CO2 water Figure 6.3 Movements of carbon in glucose metabolism.

Aerobic TransPort Respiration

The Anaerobic World

We're now in a position to explain why oxygen can be so toxic and at the same time so necessary. Both characteristics derive from oxygen's high redox potential. For the first billion years following the origin of life, oxygen gas was scarce, and bacteria living then could not take advantage of its high redox potential as we do presently. Without oxygen to accept electrons, other molecules have to serve that role, and organisms of the time were very creative in finding alternative electron acceptors to keep the juice flowing. The requirements for an alternative electron acceptor are simple: it simply must have a higher redox potential than the "food" molecule from which it draws electrons. When oxygen is not present, a broad array of different molecules may serve as electron acceptors and electron donors. For example, during the breakdown of glucose, with six carbons (a C6 compound), one of the crucial reactions produces two molecules of a C, compound, pyruvic acid. Pyruvic acid, in turn, can accept the electrons released by glucose oxidation, forming lactic acid or ethanol. Pyruvic acid thus substitutes for oxygen as an electron acceptor (Fig. 6.4). "Internal" oxidation-reduction reactions like these are called fermentation, and they are common to both bacteria and eukaryotes. The problem for fermenters, of course, is all that energy left in the chemical bonds of lactate and ethanol, energy that cannot be used to do work because there is no electron acceptor powerful enough. Organisms can also use compounds outside the metabolic pathways as electron acceptors, in so-called anaerobic respiration. For example, nitrate (NO,-) is a common electron acceptor for anaerobes, in which it is reduced to nitrogen gas (N2). Similarly, sulfate (SO4-2) can receive electrons, producing elemental sulfur (S), hydrogen sulfide (H2S, the "rotten egg" smell), or other reduced sulfur compounds. Anaerobic respiration thus results in a net oxidation of the glucose, but in the absence of oxygen.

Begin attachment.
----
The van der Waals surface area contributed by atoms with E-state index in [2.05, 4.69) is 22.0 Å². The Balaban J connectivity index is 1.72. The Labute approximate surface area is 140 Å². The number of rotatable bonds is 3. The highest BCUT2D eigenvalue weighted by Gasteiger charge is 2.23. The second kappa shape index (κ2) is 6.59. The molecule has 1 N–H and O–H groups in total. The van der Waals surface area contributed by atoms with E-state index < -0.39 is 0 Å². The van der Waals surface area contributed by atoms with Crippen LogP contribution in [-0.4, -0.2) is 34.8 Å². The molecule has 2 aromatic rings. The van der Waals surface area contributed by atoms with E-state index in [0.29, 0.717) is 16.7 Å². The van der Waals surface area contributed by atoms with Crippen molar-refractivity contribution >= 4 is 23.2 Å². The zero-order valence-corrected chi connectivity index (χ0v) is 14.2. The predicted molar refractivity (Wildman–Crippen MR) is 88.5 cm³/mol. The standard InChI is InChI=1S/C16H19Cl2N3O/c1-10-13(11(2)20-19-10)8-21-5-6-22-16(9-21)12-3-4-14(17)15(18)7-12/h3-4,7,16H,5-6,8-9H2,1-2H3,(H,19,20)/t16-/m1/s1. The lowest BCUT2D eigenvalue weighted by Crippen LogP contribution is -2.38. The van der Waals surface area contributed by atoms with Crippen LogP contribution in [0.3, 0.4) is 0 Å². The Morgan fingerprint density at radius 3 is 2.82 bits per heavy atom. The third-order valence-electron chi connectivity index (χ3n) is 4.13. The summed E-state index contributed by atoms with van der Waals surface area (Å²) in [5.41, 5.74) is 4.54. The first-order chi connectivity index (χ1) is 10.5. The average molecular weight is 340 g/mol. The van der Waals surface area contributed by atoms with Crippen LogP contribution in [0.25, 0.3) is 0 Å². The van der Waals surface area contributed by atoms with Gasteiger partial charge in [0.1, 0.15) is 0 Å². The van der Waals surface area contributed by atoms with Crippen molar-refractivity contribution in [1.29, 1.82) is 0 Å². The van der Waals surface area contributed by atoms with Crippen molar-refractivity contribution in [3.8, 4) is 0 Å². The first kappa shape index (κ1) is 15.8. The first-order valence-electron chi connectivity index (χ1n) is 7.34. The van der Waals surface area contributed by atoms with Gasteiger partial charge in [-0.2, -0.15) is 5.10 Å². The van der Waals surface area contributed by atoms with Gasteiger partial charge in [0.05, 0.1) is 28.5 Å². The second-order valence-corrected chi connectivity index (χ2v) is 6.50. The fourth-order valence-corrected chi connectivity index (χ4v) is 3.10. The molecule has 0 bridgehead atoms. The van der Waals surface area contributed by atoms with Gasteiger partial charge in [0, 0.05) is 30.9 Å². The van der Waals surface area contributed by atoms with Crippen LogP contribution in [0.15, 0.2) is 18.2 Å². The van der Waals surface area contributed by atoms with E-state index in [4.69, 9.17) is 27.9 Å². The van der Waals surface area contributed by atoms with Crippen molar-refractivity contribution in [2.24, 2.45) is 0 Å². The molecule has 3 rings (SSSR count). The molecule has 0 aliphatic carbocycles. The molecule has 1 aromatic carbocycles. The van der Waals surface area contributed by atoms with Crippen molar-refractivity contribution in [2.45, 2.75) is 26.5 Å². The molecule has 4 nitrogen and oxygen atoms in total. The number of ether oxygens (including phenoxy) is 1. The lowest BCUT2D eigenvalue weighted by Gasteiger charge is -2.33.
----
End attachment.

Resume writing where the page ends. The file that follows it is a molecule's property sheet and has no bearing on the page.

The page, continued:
Alternative electron acceptors have their own redox potentials (Table 6.2), and there is no reason in principle why the electron acceptor of one organism cannot,




Glucose electrons

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